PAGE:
Illegal Use of Joe Zopp
Narrative, 90 min
Directed by Sarah Rykal
Landlocked: Saturday, August 23, 9:30pm
Filmmakers constrained by a cheaper-than-dirt budget often turn to horror or shoot-em-up action for their first movie foray. In these dark and gritty cinemascapes, the limits of DIY filmmaking can actually enhance a film instead of hinder it. Much more ambitious is to plan a comedy, where the contrast with Hollywood’s bright colors and big-budgets become apparent. The Illegal Use of Joe Zopp—from Chippewa Falls, WI based Wut Wut Alma films—takes this challenge head on.
Given the financial hurdles of a month-long shoot for less than the price of a used car, the film holds up remarkably well. The sets are detailed, the screenwriting clever and a few well-delivered performances remind filmgoers of a lower rent There’s Something About Mary (yes, that is possible). Save for a few underlit nighttime scenes, you’d be forgiven for thinking this was a six-figure film.
In the end, however, a movie is only as good as its storytellers, and Joe Zopp‘s writers find enough wild antics and witty dialogue to entertain. The title character is a hometown outcast—a Homer Simpsonesque bonk to the noggin has given him uncommon intelligence for this sleepy Wisconsin village. Eventually, Zopp grows tired of trying to make it in this simple town. Riding the rails, he heads for Ohio, setting in motion the movie’s unlikely series of misadventures. The screwball plot is goofy and wise but at times completely nonsensical, though even if you get lost it’s easy enough to enjoy the pure absurdity of it all.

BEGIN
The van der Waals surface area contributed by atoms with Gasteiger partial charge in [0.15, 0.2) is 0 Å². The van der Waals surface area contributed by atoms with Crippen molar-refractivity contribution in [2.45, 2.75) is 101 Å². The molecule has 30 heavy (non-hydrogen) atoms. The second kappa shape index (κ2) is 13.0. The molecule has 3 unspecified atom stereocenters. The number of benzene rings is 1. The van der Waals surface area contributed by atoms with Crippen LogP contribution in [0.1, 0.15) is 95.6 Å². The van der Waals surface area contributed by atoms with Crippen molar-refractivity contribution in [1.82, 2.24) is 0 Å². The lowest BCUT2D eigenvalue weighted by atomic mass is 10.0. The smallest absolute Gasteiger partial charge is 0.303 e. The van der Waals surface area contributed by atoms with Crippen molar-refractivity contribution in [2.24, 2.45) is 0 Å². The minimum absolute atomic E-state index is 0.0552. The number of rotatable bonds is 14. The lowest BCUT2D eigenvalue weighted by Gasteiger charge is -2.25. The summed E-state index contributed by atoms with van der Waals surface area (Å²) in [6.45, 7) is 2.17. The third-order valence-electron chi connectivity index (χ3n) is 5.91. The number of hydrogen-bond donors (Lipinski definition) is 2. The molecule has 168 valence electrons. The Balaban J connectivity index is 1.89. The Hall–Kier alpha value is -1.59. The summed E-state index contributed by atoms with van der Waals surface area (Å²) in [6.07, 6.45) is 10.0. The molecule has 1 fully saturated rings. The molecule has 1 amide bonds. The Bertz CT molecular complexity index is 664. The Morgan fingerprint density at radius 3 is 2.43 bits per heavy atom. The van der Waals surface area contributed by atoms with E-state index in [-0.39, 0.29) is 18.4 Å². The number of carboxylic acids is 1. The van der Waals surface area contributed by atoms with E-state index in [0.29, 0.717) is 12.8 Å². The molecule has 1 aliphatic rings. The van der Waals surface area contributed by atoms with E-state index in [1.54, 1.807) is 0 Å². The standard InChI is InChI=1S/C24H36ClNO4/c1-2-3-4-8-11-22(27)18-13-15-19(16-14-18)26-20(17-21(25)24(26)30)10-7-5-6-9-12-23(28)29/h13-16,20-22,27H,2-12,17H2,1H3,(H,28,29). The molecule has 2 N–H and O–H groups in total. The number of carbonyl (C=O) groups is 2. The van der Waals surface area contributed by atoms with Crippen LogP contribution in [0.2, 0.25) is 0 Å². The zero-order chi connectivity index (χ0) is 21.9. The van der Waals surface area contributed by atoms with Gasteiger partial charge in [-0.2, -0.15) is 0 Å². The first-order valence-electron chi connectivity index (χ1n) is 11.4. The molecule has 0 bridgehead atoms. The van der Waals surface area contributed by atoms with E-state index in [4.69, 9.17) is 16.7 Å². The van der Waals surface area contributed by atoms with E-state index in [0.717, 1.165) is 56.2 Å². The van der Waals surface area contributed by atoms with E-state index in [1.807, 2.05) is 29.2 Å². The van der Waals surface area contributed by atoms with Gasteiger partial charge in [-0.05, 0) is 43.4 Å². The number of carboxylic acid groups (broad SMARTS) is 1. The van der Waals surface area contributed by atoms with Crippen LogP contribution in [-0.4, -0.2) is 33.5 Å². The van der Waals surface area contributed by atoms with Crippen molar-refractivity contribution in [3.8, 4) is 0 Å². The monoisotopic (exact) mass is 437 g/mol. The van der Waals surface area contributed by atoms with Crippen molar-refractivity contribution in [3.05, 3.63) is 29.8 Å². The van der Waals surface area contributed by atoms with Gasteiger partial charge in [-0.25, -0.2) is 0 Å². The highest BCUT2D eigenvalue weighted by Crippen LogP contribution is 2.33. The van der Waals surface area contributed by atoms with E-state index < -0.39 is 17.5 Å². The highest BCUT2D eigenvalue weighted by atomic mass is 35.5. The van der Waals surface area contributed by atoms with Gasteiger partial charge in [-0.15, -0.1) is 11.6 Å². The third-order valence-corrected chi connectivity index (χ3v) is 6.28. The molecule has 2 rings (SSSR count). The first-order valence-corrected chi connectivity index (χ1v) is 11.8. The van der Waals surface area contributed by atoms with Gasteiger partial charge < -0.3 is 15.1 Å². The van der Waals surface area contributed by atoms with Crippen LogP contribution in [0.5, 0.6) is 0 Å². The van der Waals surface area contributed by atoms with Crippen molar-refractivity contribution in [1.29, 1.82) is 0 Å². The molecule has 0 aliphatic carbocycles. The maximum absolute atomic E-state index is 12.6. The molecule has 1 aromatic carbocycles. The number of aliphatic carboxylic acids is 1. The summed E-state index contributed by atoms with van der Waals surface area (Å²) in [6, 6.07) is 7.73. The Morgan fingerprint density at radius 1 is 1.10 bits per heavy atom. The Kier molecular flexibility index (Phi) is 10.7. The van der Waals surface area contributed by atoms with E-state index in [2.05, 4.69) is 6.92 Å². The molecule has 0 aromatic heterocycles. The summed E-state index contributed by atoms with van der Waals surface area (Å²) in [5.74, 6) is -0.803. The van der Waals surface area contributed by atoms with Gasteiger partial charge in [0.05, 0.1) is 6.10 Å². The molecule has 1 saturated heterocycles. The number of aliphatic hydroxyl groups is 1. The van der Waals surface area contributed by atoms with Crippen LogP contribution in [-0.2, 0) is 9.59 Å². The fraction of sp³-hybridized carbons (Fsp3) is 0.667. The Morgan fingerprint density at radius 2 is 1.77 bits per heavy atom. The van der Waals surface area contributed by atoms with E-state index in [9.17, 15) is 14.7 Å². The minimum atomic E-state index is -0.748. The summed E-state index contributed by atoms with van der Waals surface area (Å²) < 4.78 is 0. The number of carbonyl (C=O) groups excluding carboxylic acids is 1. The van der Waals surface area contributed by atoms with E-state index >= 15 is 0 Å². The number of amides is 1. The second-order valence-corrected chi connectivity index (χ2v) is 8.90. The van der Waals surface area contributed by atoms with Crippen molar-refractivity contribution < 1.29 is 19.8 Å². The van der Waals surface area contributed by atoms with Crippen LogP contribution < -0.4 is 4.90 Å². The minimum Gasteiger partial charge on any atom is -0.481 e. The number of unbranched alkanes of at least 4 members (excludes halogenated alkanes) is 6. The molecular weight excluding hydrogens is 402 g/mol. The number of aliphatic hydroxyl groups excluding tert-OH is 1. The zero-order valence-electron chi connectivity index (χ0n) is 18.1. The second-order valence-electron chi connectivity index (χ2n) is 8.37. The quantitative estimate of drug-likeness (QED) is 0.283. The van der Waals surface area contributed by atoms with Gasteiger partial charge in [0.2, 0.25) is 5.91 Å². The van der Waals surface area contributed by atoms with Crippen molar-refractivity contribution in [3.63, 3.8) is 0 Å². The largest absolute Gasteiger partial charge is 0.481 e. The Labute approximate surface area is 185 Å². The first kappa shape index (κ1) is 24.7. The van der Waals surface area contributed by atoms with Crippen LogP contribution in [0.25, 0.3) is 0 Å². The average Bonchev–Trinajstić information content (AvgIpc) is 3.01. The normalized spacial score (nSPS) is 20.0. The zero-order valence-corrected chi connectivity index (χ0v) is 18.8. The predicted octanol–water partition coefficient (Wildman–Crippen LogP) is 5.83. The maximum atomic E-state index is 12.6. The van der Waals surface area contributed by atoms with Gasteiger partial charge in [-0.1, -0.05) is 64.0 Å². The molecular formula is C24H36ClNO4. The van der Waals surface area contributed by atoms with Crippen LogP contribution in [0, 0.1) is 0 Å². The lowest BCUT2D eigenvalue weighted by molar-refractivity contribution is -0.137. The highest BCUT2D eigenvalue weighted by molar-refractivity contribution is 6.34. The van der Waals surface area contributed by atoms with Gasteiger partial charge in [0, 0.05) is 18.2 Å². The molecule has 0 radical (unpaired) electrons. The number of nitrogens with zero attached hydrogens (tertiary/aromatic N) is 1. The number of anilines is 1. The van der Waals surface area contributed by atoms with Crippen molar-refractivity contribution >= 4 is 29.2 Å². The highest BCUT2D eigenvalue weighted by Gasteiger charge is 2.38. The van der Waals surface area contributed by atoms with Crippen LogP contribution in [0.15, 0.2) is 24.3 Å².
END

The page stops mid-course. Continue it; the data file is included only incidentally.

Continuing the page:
Low-budget indies are getting easier to make, for sure, but as access reaches the masses it becomes harder to find the gems in the rough. Joe Zopp may not be the Hope diamond, but it’s cubic zirconia for sure—and proud of it.